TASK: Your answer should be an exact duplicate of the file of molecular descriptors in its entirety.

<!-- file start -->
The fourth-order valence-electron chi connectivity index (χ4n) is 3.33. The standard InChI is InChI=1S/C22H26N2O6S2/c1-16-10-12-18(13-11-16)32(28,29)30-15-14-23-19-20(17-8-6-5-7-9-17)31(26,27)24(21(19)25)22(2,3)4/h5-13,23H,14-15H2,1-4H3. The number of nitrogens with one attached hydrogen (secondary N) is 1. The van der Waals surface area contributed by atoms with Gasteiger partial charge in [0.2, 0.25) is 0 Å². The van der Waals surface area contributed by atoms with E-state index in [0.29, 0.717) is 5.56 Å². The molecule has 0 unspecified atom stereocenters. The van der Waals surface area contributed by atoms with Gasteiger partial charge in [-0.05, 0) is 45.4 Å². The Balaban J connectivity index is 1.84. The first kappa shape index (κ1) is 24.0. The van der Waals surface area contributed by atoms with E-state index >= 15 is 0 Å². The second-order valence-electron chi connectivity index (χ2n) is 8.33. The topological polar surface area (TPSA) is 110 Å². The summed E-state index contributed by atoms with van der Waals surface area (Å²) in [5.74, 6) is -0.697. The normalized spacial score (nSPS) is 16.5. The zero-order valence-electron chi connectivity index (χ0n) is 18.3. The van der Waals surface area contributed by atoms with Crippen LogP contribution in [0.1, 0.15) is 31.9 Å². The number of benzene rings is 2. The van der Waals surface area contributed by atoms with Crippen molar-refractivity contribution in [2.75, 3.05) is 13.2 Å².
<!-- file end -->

The fourth-order valence-electron chi connectivity index (χ4n) is 3.33. The standard InChI is InChI=1S/C22H26N2O6S2/c1-16-10-12-18(13-11-16)32(28,29)30-15-14-23-19-20(17-8-6-5-7-9-17)31(26,27)24(21(19)25)22(2,3)4/h5-13,23H,14-15H2,1-4H3. The number of nitrogens with one attached hydrogen (secondary N) is 1. The van der Waals surface area contributed by atoms with Gasteiger partial charge in [0.2, 0.25) is 0 Å². The van der Waals surface area contributed by atoms with E-state index in [0.29, 0.717) is 5.56 Å². The molecule has 0 unspecified atom stereocenters. The van der Waals surface area contributed by atoms with Gasteiger partial charge in [-0.05, 0) is 45.4 Å². The Balaban J connectivity index is 1.84. The first kappa shape index (κ1) is 24.0. The van der Waals surface area contributed by atoms with E-state index >= 15 is 0 Å². The second-order valence-electron chi connectivity index (χ2n) is 8.33. The topological polar surface area (TPSA) is 110 Å². The summed E-state index contributed by atoms with van der Waals surface area (Å²) in [5.74, 6) is -0.697. The normalized spacial score (nSPS) is 16.5. The zero-order valence-electron chi connectivity index (χ0n) is 18.3. The van der Waals surface area contributed by atoms with Crippen LogP contribution in [0.1, 0.15) is 31.9 Å². The number of benzene rings is 2. The van der Waals surface area contributed by atoms with Crippen molar-refractivity contribution in [2.75, 3.05) is 13.2 Å².